Finding a home isn’t easy, and it can be pretty tricky to find the right rental property to live in. For most renters, once they find a home, they live in relative peace and harmony. Unfortunately, not all renters’ experiences are happy ones. This can be incredibly daunting when renting from private landlords. Many private landlords use the services of an estate agent or property manager to maintain their rental properties and collect rent. You’ll usually find the property manager easy to speak with as they know the law and abide by the rules. However, some private landlords manage their properties themselves, and while most of them are respectful of the rights of their tenants, some are not.
If you’re looking for rental accommodations or you’re already renting and are not very pleased with your landlord, you need to look at your rights as a tenant. [i] Let’s take a look at some things you can do to make renting less of a hassle.
You may not own the home you live in, but that does not mean you can’t live in a peaceful, private and safe home. This is why tenancy agreements are so important and why you need to be sure the terms of the agreement are clear.
Here is a short list of your rights as a tenant:
You also have the right to:
This should not be a problem in most cases, but check with your landlord or the property manager first.
Yes, but there are conditions to increasing rent. In most cases, your landlord can only increase your rent once a year. Your landlord can only increase your rent for a fixed-term tenancy if you agree to this or once the fixed term period concludes [iv].
In most cases, your landlord needs to give you at least 28 days to vacate the rental property. However, this will also depend on the terms of your tenancy agreement.
In the UK, deposits are held in a Tenancy Deposit Protection scheme, meaning that if there is a dispute over the deposit at the end of your tenancy, neither you nor your landlord can access it until the dispute is settled. Your landlord has 10 days to return your security deposit to you. You should expect the full amount of the deposit as long as you made all your rent payments and you leave the property in good condition. Just in case, take photos of the property once you move out all your things. Most landlords are honest, but in case you encounter one who isn’t, these pictures may be used as evidence if the landlord tries to keep the deposit claiming damage on the property[vii] .
Read more about Tenancy Deposit Protection here.
Being a good tenant can make renting a lot easier for you, and it will work in your favour when you decide to move to a different rental home. It’s always a good idea to develop a positive and friendly relationship with your landlord or the property manager. If some aspect of the property needs to be repaired, your landlord will be more likely to comply if you have been a model tenant.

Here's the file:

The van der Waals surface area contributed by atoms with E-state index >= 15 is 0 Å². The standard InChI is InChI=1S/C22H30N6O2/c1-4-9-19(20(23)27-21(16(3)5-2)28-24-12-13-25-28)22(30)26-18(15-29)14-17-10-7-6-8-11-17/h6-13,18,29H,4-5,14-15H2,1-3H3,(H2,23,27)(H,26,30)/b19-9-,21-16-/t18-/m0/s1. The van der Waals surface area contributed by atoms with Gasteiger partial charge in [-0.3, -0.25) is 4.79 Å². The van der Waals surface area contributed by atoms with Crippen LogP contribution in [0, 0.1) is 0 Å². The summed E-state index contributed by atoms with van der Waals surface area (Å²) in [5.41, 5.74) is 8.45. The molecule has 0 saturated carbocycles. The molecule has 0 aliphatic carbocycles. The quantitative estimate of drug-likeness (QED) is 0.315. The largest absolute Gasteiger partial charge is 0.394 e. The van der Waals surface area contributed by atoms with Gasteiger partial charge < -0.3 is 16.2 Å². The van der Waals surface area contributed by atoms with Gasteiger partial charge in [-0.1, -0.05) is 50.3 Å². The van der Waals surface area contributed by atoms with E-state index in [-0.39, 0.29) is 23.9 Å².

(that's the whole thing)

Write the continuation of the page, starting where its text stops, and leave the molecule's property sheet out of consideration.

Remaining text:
Your obligations as a tenant include:
Many tenants are apprehensive when it comes to dealing with landlords and some of the most pressing issues is knowing the landlord has the key to your home. You may be wondering, “Can my landlord enter my house when I’m not there?”[vi] Generally speaking, your landlord is not permitted to enter your home without giving you at least 24 hours’ notice. However, there are some circumstances where your landlord can enter the premises when you’re not there. These include:
Once upon a time, a verbal agreement and a handshake were all you needed to enter any contract, and, for the most part, there are still many arrangements you can make legally without a written contract. When it comes to renting a property, avoid verbal tenancy agreements. While it is legal to enter a verbal tenancy agreement, most professionals will recommend a written contract.
The main problem with verbal agreements is that it’s impossible to prove the terms of the contract. This means your tenants’ rights can’t be verified. Your landlord may promise many things, especially when it comes to repairs and maintenance, but without written proof, you may end up living in a sub-standard dwelling and no prospects of having the landlord making good on the repairs.
Always insist on a written rental agreement to ensure the lease terms are clear for both parties.
In simple terms, a single let is a house or flat that is leased to a single tenant. This type of accommodation can be inhabited by a single person, a couple or a family but usually, the primary tenant signs the agreement. For the most part, once a single let is signed, the tenants can get on with life and will only need to see the landlord or property manager for an occasional inspection or if repairs are needed[ii].
There are definite benefits to a single let. The main benefit is that the rental property is only occupied by yourself and your partner or family. This means you are less likely to have a clash of personalities with people you don’t know.
An HMO, meaning House In Multiple Occupation, can house anything from three to several single tenants within the same dwelling. These tenants may rent an entire room for themselves and share the kitchen, bathroom and other community areas like the living or dining room with the other tenants.
HMOs are popular with students who don’t want to live in halls, young professionals who have moved somewhere new for a job, and people who have just left home. This type of accommodation can be cheaper than a single let, but you don’t have control over who you share the HMO with as a tenant. Unfortunately, some private landlords abuse this type of tenancy and try to lease out every available space within the dwelling. This can make it very uncomfortable to live in, and it can pose health and safety risks.
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